Back in the 2008/2009 when home prices in parts of Europe and the United States were tumbling there were plenty of “experts” saying Australian house prices would also come crashing down. But alas the residential property market remained fairly robust during the global financial crisis and the experts who predicted a crash in property prices were wrong.
But the question we need to ask ourselves now is: can Australian home prices really keep rising?
Of course the answer to this question will depend on if we are talking about a time period of one month, one year or ten years. We also need to remember that the further we try to look ahead and forecast how house prices will perform, the less likely we are to be right. (unless we are very vague about our forecasts, a trick used by plenty of market commentators and self anointed financial gurus)
As it stands today we know that generally speaking average house prices across Australia have held up fairly well and even risen over the last coupe of years. Some luxury homes and developments have not fared so well, but the home price data appears to indicate that most home owners have come through the last few years in fairly good shape.
Many property investors however did not make it through the last few years in good shape and quite a few high flying Gold Coast property developers saw their little empires collapse similar to what happened back in the 1990’s.
So although it appears on the surface that the Australian residential property market looks bullet proof, the fact is that there have been some areas where prices have fallen and even dare I say it, crashed.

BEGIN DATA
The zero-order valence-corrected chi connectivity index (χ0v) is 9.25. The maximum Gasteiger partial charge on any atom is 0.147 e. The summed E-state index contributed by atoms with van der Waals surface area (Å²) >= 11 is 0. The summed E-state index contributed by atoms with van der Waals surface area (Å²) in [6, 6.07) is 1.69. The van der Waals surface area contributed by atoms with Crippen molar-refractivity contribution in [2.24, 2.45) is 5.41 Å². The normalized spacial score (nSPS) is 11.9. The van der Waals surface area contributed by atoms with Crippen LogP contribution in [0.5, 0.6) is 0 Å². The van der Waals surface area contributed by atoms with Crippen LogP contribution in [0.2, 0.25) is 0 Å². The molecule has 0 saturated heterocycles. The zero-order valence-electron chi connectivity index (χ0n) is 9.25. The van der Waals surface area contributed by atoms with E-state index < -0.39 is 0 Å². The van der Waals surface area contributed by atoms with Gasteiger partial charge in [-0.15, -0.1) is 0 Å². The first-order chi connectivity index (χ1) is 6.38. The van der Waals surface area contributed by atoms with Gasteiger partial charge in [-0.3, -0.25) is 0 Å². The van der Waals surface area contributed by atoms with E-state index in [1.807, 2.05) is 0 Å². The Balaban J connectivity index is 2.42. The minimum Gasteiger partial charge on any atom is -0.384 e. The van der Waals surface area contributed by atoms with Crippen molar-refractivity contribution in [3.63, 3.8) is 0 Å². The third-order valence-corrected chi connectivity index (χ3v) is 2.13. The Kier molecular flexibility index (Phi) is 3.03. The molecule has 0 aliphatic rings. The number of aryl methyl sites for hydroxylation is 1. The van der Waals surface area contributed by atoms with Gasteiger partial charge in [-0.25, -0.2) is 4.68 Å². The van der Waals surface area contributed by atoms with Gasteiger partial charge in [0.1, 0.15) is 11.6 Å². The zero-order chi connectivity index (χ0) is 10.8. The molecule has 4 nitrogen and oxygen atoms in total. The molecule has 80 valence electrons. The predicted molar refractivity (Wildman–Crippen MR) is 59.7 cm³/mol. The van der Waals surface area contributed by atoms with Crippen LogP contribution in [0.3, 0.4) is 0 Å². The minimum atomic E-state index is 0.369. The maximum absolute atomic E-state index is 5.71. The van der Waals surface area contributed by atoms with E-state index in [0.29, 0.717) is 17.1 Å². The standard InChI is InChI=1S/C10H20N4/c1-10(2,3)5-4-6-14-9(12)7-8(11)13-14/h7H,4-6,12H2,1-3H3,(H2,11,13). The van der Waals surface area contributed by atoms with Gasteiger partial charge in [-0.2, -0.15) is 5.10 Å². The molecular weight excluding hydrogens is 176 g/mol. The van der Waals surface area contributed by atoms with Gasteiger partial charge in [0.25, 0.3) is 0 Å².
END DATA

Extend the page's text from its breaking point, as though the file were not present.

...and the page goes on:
As a result a little heat has been taken out of the housing market and since many property developers have been finding the going tough, the supply of new housing has also been slowed.
But the demand for housing has held up fairly well, thanks largely to lower interest rates, continued high immigration and the money made available via the first home buyers grant.
Now if Australia were an economic island where money grew on trees then property prices would continue to rise, but what we need to take into account the following:
- that much of the money we use to fund our lives in Australia is borrowed offshore and that Australia does not control how much interest needs to be paid on this debt.
- that the RBA is focused on fighting on inflation and therefore interest rates will probably remain at current levels or creep higher this year.
- that people can only afford to pay so much for housing. (i.e. there is not an endless amount of money sloshing around)
Back in September I wrote that I thought home prices in Australia would fall by around 10% in the next 12 months and at present my short term residential property market outlook remains pretty much the same.
I am not suggesting there will be a crash in the housing market, but rather I simply don’t see how prices will keep rising in 2010 as interest rates go up and with the first home buyers grant back down to “normal levels”.
As for the long term outlook for the housing market the simple truth is that nobody has a clue. There are simply too many variables to take into account not only within the Australian economy, but across the global economy as a whole.